When children are chronically anxious, even the most well-meaning parents can utter words that exacerbate, instead of alleviate, anxious feelings. Non-anxious parents have the benefit of time, wisdom, and reasoning on their sides, and this can lead to statements that unknowingly dismiss the child’s anxious feelings.
It can be very difficult to watch a child struggle with anxiety, but the goal of the parent is to help the child learn to tolerate and cope with the feelings, not to try to remove all potential triggers of anxiety from the child’s life.
It’s essential for parents to remain calm and positive when confronting a child’s anxiety. While a parent should not attempt to “fix” the anxiety, kids do take their cues from their parents. The way you respond to their anxious thoughts and behaviors can set them up for successful coping or increased anxiety.
With that in mind, avoid using these 10 phrases when your child verbalizes anxious thoughts and feelings (or engages in anxious behaviors):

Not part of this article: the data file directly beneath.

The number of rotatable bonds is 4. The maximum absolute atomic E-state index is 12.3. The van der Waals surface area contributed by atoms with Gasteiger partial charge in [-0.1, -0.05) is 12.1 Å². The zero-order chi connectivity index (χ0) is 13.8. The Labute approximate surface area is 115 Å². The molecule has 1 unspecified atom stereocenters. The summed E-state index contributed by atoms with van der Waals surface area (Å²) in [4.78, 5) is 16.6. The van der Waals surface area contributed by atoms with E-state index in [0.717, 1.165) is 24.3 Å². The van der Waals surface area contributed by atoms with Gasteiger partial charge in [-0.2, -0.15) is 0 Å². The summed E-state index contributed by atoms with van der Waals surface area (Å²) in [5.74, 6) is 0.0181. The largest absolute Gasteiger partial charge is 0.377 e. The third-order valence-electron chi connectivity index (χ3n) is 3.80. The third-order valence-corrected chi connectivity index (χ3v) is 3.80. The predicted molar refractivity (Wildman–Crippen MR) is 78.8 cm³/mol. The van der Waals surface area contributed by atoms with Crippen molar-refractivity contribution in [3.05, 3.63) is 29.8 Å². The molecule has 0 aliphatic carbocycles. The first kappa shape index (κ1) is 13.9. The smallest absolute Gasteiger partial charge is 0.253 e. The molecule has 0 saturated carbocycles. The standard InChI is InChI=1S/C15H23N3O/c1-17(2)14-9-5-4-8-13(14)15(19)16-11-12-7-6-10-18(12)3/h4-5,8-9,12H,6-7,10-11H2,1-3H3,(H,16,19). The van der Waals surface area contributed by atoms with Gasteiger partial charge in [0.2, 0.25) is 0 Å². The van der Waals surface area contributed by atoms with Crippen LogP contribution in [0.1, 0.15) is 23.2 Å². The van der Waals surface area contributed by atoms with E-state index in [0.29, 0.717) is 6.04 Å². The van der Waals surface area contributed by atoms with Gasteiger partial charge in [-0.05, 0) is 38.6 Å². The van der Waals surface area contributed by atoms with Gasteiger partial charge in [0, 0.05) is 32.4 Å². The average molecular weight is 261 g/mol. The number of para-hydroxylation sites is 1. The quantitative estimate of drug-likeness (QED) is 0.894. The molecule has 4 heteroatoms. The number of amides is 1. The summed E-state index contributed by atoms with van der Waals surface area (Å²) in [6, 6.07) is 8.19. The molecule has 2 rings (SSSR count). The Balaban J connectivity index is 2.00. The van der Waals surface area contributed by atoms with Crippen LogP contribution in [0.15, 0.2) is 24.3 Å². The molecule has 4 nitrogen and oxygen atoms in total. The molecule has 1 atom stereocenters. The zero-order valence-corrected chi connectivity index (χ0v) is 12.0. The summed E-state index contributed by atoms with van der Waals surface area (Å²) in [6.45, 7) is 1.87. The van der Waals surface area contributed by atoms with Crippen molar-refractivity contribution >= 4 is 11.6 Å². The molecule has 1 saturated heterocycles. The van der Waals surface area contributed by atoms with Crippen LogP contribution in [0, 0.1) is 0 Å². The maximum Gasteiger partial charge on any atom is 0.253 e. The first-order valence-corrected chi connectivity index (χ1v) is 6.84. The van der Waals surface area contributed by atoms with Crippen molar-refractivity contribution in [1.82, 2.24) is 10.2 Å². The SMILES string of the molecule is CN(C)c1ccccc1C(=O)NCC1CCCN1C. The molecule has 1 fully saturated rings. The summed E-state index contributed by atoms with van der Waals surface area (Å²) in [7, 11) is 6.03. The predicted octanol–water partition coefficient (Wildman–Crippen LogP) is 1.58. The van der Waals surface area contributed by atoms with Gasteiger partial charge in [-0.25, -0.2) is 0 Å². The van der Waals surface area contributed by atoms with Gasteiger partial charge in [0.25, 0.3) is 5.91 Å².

You can’t will away your child’s anxiety by telling him not to worry. He’s already worried. This statement implies that the worries are unreasonable or unacceptable. A better approach is: Can you tell me more about your worries?
It’s no big deal.
Anxious children know that their worries are a big deal. Their worries can negatively affect peer relationships, family relationships, school performance, and other areas of functioning. That’s a big deal. Try this, instead: I can see that you’re feeling very anxious about this. Let’s do some deep breathing together.
You’ll be fine.
Anyone who has ever experienced excessive anxiety or a panic attack knows that “fine” is not something that resonates with an anxious mind. When a child’s anxious mind is racing, he doesn’t feel anything close to “fine”. Reassure your child with this phrase: I am here to help you.
There’s nothing to be afraid of.
Anxious kids have plenty to fear: Judgment, peer rejection, failure, and the list goes on. You can’t stamp out anxiety with a quick phrase. You can help ease the fears by opening the door to a conversation: Let’s talk about that together.
– Katie Hurley, LCSW
Read More: 10 Things Never to Say to Your Anxious Child
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